There are also secondary issues with law projects before Parliament now. For instance, Bill C-13 (the so-called cyberbullying bill) has now moved onto the senate. It contains warrant provisions for metadata – called transmission data – albeit ones that requires relatively little of police to obtain. But it also purports to allow law enforcement to continue asking for voluntary disclosure by service providers – something that would almost certainly violate the constitutional rules outlined in Spencer. And it purports to immunize service providers who do disclose in response to such a request.
The question is a novel one, but it is quite plausible that the immunity provision would fail on constitutional grounds if challenged in court. Accordingly, no service provider should ever respond to a state request for subscriber data with anything other than: “please show me your warrant”.
Second, I think there are obvious implications for security surveillance by CSEC. The Supreme Court is prepared to extend section 8 protections to the most benign data -- name and address and telephone number -- associated with an IP address.
It is inconceivable to me that it will now demur when it comes to other, even more intimate forms of metadata created by modern communication -- geolocations, place called, duration of calls, websites surfed etc. While the degree of privacy protection will always depend on circumstances, I think the constitutional die is now cast when it comes to the sorts of metadata most contentious in the post-Snowden debates.
We don't know, of course, what CSEC (and perhaps other agencies) have been in fact collecting under the umbrella of "metadata". Nevertheless, the concept is so broad and Spencer so dramatic, that I assume at least some of what the government has in the past collected is now subject to the full protections of section 8.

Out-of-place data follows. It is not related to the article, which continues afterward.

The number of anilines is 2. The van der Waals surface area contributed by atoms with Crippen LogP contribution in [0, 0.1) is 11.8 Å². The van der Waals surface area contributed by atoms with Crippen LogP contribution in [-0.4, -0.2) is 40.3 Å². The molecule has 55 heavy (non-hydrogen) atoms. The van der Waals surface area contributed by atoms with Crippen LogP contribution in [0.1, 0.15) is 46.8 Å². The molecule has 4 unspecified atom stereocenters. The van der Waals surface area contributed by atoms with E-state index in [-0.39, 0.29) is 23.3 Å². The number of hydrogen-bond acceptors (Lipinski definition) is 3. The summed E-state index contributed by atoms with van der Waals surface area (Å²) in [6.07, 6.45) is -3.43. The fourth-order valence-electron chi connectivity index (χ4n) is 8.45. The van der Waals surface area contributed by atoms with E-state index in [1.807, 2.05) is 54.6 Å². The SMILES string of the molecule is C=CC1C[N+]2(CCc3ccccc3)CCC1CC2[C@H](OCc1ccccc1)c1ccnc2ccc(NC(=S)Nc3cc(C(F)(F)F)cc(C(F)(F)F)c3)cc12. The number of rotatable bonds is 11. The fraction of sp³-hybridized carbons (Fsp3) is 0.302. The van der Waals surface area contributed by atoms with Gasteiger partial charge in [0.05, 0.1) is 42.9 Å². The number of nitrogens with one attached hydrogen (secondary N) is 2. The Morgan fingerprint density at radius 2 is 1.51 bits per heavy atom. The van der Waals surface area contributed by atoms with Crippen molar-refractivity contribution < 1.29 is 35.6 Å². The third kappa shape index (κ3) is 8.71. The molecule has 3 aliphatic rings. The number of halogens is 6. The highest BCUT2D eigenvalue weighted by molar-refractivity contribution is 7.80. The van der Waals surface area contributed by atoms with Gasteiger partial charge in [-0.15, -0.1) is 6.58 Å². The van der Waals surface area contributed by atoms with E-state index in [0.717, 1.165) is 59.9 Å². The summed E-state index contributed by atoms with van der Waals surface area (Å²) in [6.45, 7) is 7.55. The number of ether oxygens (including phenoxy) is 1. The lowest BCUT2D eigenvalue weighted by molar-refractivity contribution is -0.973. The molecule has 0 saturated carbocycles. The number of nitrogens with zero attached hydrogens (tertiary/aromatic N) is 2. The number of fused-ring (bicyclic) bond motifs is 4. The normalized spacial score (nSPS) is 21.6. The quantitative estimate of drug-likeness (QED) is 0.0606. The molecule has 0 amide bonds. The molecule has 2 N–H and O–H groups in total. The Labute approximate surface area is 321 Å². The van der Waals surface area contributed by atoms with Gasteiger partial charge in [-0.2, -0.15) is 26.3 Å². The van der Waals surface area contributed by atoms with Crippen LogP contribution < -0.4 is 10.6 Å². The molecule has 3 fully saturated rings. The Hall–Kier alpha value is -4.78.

And so putting CSEC’s activities on a sounder constitutional footing will require amendments to its governing statute. In this respect, I strongly support the private member’s law project tabled by Joyce Murray -- Bill C-622, now reaching second reading in the Commons. Among other things, this bill would graft a modified judicial warrant regime on CSEC activities. I would encourage those of you with an interest in this area to review this bill, and if you can, support it. When this bill was first tabled before Spencer, I believed it was constitutionally necessary, as well as good policy. Spencer more than affirmed that belief. I confess surprise and disappointment that the government has not moved itself to place CSEC intercept of private communications on a firmer constitutional footing, not least because the BC Civil Liberties Association is suing it over the issue. Regularizing the accountability process around intrusive and secretive surveillance seems an issue that transcends most conventional political boundaries.
Let me conclude, then, by reverting back to the question posed in the title of my presentation: “Does the State Belong in the Computers of the Nation?” My answer was yes, subject to careful control and oversight. The Spencer decision has breathed new life into Privacy Law 1.0, intercept gatekeeping rules. And I think it is important to now ensure that control and oversight by courts become part again of the entire contemporary world of state surveillance.